Influence of host gene polymorphisms on development of gastroduodenal diseases

Mairi H. McLean, Ruairidh Nicoll, Cheryl Saw, Georgina L. Hold, Emad M. El-Omar*

*Corresponding author for this work

Research output: Chapter in Book/Report/Conference proceedingChapter

Abstract

Helicobacter pylori infection remains the commonest chronic bacterial infection in the world and is associated with a variety of clinical outcomes that range from simple asymptomatic gastritis to more serious conditions such as peptic ulcer disease and gastric cancer. The key determinants of these outcomes are the severity and distribution of H. pylori-induced gastritis. Host genetic factors play an important role in influencing disease risk, but identifying candidate genes is a major challenge that has to stem from a profound understanding of the pathophysiology of the disease. In the case of H. pylori-associated disease, the initial search focused on candidate genes that attenuate gastric physiology and lead to a destructive chronic inflammatory response against the infection. In particular, certain cytokine and innate immune response gene polymorphisms appear to influence risk of gastric cancer and its precursor conditions. More recent genome-wide association studies have identified novel genetic markers that show impressive associations with gastric cancer risk but whose function remains unclear. Very recently, there has been progress in identifying genetic risk markers for acquisition of H. pylori infection, but there remains a lack of suitable markers for risk of peptic ulcer disease. Future research agenda should focus on identifying the full genetic risk profile for H. pylori-induced gastroduodenal disease. This will help target the population most at risk by directing eradication therapy and closer follow-up to the affected individuals.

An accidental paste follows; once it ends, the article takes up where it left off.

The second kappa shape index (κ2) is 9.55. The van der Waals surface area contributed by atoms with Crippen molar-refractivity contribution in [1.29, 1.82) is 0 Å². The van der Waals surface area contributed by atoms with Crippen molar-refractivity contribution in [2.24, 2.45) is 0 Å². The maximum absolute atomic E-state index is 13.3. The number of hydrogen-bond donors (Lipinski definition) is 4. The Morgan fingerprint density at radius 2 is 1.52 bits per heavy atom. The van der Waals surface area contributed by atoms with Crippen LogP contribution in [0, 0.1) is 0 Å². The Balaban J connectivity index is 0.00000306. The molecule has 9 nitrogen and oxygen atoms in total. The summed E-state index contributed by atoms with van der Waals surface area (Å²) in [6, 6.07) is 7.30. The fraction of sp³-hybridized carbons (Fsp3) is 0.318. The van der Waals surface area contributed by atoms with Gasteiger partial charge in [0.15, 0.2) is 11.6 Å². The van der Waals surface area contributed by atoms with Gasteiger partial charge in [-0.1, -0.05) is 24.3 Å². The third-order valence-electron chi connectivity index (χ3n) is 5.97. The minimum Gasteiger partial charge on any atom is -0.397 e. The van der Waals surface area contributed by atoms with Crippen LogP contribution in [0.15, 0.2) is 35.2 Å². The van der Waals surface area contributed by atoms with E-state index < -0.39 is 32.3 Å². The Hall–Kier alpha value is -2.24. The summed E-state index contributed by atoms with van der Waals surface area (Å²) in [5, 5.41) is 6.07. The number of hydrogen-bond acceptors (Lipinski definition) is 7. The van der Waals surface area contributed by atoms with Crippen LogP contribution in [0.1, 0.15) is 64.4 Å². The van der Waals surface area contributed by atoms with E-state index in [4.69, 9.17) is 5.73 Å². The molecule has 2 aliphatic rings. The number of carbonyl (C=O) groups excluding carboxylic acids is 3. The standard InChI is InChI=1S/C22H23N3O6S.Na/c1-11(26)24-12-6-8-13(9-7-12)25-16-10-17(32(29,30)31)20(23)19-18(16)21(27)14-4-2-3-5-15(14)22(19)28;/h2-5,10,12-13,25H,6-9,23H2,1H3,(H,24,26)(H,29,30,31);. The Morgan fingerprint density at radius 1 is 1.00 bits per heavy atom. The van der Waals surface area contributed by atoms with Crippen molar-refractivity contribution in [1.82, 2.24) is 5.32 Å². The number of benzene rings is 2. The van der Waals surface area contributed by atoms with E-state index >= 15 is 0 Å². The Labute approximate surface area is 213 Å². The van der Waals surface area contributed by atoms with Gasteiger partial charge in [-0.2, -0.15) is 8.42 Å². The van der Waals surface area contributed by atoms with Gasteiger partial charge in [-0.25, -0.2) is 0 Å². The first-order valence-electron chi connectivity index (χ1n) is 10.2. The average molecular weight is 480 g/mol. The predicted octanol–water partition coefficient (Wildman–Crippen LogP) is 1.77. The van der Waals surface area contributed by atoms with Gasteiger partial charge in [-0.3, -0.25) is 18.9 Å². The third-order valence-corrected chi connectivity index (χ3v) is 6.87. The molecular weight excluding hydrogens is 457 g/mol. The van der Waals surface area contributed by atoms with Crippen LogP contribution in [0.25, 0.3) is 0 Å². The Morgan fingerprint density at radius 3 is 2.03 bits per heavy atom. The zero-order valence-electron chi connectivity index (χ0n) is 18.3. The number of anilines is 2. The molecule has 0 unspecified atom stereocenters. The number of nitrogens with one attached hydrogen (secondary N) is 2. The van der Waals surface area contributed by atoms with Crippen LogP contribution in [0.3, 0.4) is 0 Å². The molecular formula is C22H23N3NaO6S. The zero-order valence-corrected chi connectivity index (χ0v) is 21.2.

Original languageEnglish
Title of host publicationHelicobacter pylori Research
Subtitle of host publicationFrom Bench to Bedside
EditorsSteffen Backert, Yoshio Yamaoka
PublisherSpringer Japan
Pages339-362
Number of pages24
Edition1
ISBN (Electronic)978-4-431-55936-8
ISBN (Print)978-4-431-55934-4
DOIs
Publication statusPublished - 1 Jan 2016

Fingerprint

Helicobacter pylori
Genes
Stomach Neoplasms
Helicobacter Infections
Gastritis
Peptic Ulcer
Genetic Markers
Health Services Needs and Demand
Genome-Wide Association Study
Bacterial Infections
Innate Immunity
Stomach
Cytokines
Infection
Therapeutics

Keywords

  • Chronic inflammation
  • Gastric cancer
  • Genetic polymorphisms
  • Helicobacter pylori
  • Host genetics
  • MALT lymphoma
  • Peptic ulcer disease